[itex]\displaystyle =\left(\ln(f(x))+\frac{x}{f(x)}\right)e^{x \ln(f(x))}[/itex]

[itex]\displaystyle =\left(\ln(f(x))+\frac{xf'(x)}{f(x)} \right)\left(f(x)\right)^x[/itex]
Fixed in Edit.
vela
#7
Dec22-12, 04:01 PM
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Quote Quote by SammyS View Post
L'H˘pital's rule works just fine.

[itex]\displaystyle \frac{d}{dx}\left(f(x)\right)^x=\frac{d}{dx}e^{x \ln(f(x))}[/itex]
[itex]\displaystyle =\left(\ln(f(x))+\frac{x}{f(x)}\right)e^{x \ln(f(x))}[/itex]

[itex]\displaystyle =\left(\ln(f(x))+\frac{x}{f(x)} \right)\left(f(x)\right)^x[/itex]
You forgot to apply the chain rule when differentiating ln(f(x)).
SammyS
#8
Dec22-12, 04:55 PM
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Quote Quote by vela View Post
you forgot to apply the chain rule when differentiating ln(f(x)).
DUH !

Thank you vela !
Felafel
#9
Dec23-12, 03:30 AM
P: 171
what if i use the taylor series for ##x_0=1##?
it should become:
##\displaystyle \lim_{x \to \infty}\ x [(2+(x-1)log(4)-1+o((x-1)^2)-e] = \infty * \infty = \infty ##

is it correct?
vela
#10
Dec23-12, 03:37 AM
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Nope
Felafel
#11
Dec23-12, 04:01 AM
P: 171
..maybe it was just de l'hospital then, does this look ok to you?

##\displaystyle \lim{x \to \infty}\ \frac{1}{\frac{1}{x}} ((1+ \frac{1}{x})^x-e) = \frac{0}{0}##
using de l'hopital
##\displaystyle \lim{x \to \infty}\ \frac{1}{\frac{-1}{x^2}} (x(1+\frac{1}{x})^{x-1}*\frac{-1}{x^2}##
which is
## = \infty * \frac{e}{1+0} = \infty ##
vela
#12
Dec23-12, 04:25 AM
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You didn't differentiate correctly. See post #6. You should get a finite answer.
Felafel
#13
Dec23-12, 08:08 AM
P: 171
i can't solve it with derivatives. i eep using de l'hopital but it gets worse and worse.
i thought i could split it into:
##\displaystyle \lim x \to \infty\ x(1+1/x)^x - \displaystyle \lim x \to \infty\ xe ##
and use taylor series for x=0 of the second part, which becomes:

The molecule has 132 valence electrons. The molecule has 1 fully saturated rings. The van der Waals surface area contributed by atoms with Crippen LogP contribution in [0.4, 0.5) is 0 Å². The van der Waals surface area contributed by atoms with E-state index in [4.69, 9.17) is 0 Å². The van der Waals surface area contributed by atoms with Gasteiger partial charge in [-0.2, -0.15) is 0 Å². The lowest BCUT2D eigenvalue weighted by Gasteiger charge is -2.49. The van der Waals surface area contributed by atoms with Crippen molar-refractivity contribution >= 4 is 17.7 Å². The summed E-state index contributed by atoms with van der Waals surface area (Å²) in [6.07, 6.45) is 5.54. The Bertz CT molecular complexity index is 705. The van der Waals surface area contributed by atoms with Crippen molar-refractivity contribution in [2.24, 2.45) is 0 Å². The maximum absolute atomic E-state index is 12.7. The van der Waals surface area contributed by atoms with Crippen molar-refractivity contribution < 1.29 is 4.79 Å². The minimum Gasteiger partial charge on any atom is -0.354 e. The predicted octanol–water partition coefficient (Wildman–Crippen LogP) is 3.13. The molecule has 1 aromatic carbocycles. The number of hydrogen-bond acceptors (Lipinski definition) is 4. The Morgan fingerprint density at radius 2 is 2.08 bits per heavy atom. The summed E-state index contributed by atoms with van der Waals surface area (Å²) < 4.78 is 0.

##x*\displaystyle\sum\limits_{k=0}^n \frac{1}{k!} ##
however, i can't figure out the series of the first part
vela
#14
Dec23-12, 12:32 PM
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You don't want to use a Taylor series about x=0. You want to be able to neglect high-order terms which you can't because the limit is for ##x \to \infty##.

Why don't you try my suggestion of rewriting the limit in terms of z=1/x? It'll make applying L'Hopital's more straightforward, and because the limit will be for ##z \to 0##, you can use a Taylor series about ##z=0## if necessary.
Felafel
#15
Dec30-12, 03:01 PM
P: 171
okay, I think I've solved it:
##\lim_{y \to 0}\frac{(1+y)^{\frac{1}{y}}-e}{y}=\lim_{y \to 0} \frac{e^{\frac{1}{y}log(1+y)}-e}{y}##
I find the Maclaurin extension for log(1+y), stopping at the third power

##log(1+y)=y-\frac{y^2}{2}+\frac{y^3}{3}##

##\displaystyle{\lim_{y \to 0} \frac{e^{1-\frac{y}{2}-\frac{y^2}{3}}-e }{y}}(=\frac{0}{0})##

## \stackrel{\text{H}}{=} \displaystyle{ \lim_{y \to 0} (-\frac{1}{2}+2\frac{y}{3})e^{1-\frac{y}{2}+\frac{y^2}{2}}}##

##=-\frac{e}{2}##

should be ok now
Dick
#16
Dec30-12, 03:33 PM
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Yes, that's ok now. There's a couple of what are obviously just typos. But nothing important.